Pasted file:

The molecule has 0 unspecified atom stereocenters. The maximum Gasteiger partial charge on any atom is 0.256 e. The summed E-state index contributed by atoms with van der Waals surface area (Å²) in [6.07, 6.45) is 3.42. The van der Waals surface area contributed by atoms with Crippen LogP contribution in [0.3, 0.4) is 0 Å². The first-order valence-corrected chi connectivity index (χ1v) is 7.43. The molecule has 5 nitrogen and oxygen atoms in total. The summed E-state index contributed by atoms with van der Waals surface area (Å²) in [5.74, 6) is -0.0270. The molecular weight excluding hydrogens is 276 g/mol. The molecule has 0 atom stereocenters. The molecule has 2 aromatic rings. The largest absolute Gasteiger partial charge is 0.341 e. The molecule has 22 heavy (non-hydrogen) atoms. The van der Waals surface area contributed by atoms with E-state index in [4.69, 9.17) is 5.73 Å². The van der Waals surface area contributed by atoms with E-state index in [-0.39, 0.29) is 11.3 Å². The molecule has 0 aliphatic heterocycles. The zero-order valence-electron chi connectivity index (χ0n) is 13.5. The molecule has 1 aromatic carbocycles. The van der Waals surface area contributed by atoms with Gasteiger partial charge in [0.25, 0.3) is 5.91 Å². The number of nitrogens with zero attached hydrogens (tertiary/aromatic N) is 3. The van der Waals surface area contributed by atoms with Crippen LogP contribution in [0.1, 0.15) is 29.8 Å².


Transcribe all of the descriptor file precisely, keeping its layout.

The molecule has 0 unspecified atom stereocenters. The maximum Gasteiger partial charge on any atom is 0.256 e. The summed E-state index contributed by atoms with van der Waals surface area (Å²) in [6.07, 6.45) is 3.42. The van der Waals surface area contributed by atoms with Crippen LogP contribution in [0.3, 0.4) is 0 Å². The first-order valence-corrected chi connectivity index (χ1v) is 7.43. The molecule has 5 nitrogen and oxygen atoms in total. The summed E-state index contributed by atoms with van der Waals surface area (Å²) in [5.74, 6) is -0.0270. The molecular weight excluding hydrogens is 276 g/mol. The molecule has 0 atom stereocenters. The molecule has 2 aromatic rings. The largest absolute Gasteiger partial charge is 0.341 e. The molecule has 22 heavy (non-hydrogen) atoms. The van der Waals surface area contributed by atoms with E-state index in [4.69, 9.17) is 5.73 Å². The van der Waals surface area contributed by atoms with E-state index in [-0.39, 0.29) is 11.3 Å². The molecule has 0 aliphatic heterocycles. The zero-order valence-electron chi connectivity index (χ0n) is 13.5. The molecule has 1 aromatic carbocycles. The van der Waals surface area contributed by atoms with Gasteiger partial charge in [0.25, 0.3) is 5.91 Å². The number of nitrogens with zero attached hydrogens (tertiary/aromatic N) is 3. The van der Waals surface area contributed by atoms with Crippen LogP contribution in [0.1, 0.15) is 29.8 Å².